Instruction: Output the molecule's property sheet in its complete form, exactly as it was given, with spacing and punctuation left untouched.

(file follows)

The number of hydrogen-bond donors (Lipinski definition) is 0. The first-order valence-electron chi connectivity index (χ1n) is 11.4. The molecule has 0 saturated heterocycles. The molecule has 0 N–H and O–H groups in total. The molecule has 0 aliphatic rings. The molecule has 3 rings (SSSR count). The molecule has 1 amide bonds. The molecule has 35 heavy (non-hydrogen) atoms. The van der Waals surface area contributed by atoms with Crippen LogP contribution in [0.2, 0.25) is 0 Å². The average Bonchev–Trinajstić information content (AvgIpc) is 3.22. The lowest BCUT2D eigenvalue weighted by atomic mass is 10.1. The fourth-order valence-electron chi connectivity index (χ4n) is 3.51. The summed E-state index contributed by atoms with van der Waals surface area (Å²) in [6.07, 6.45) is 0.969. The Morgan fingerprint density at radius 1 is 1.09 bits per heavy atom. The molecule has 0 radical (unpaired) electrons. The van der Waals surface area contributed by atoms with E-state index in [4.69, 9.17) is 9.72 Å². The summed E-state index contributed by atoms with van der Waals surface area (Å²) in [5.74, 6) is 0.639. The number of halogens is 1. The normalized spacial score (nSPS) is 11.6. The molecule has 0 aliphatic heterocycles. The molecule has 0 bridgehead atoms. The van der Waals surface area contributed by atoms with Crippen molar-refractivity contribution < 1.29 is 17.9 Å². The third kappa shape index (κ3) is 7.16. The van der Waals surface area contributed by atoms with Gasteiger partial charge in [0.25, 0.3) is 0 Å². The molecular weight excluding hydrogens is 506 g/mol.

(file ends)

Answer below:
The number of hydrogen-bond donors (Lipinski definition) is 0. The first-order valence-electron chi connectivity index (χ1n) is 11.4. The molecule has 0 saturated heterocycles. The molecule has 0 N–H and O–H groups in total. The molecule has 0 aliphatic rings. The molecule has 3 rings (SSSR count). The molecule has 1 amide bonds. The molecule has 35 heavy (non-hydrogen) atoms. The van der Waals surface area contributed by atoms with Crippen LogP contribution in [0.2, 0.25) is 0 Å². The average Bonchev–Trinajstić information content (AvgIpc) is 3.22. The lowest BCUT2D eigenvalue weighted by atomic mass is 10.1. The fourth-order valence-electron chi connectivity index (χ4n) is 3.51. The summed E-state index contributed by atoms with van der Waals surface area (Å²) in [6.07, 6.45) is 0.969. The Morgan fingerprint density at radius 1 is 1.09 bits per heavy atom. The molecule has 0 radical (unpaired) electrons. The van der Waals surface area contributed by atoms with E-state index in [4.69, 9.17) is 9.72 Å². The summed E-state index contributed by atoms with van der Waals surface area (Å²) in [5.74, 6) is 0.639. The number of halogens is 1. The normalized spacial score (nSPS) is 11.6. The molecule has 0 aliphatic heterocycles. The molecule has 0 bridgehead atoms. The van der Waals surface area contributed by atoms with Crippen molar-refractivity contribution < 1.29 is 17.9 Å². The third kappa shape index (κ3) is 7.16. The van der Waals surface area contributed by atoms with Gasteiger partial charge in [0.25, 0.3) is 0 Å². The molecular weight excluding hydrogens is 506 g/mol.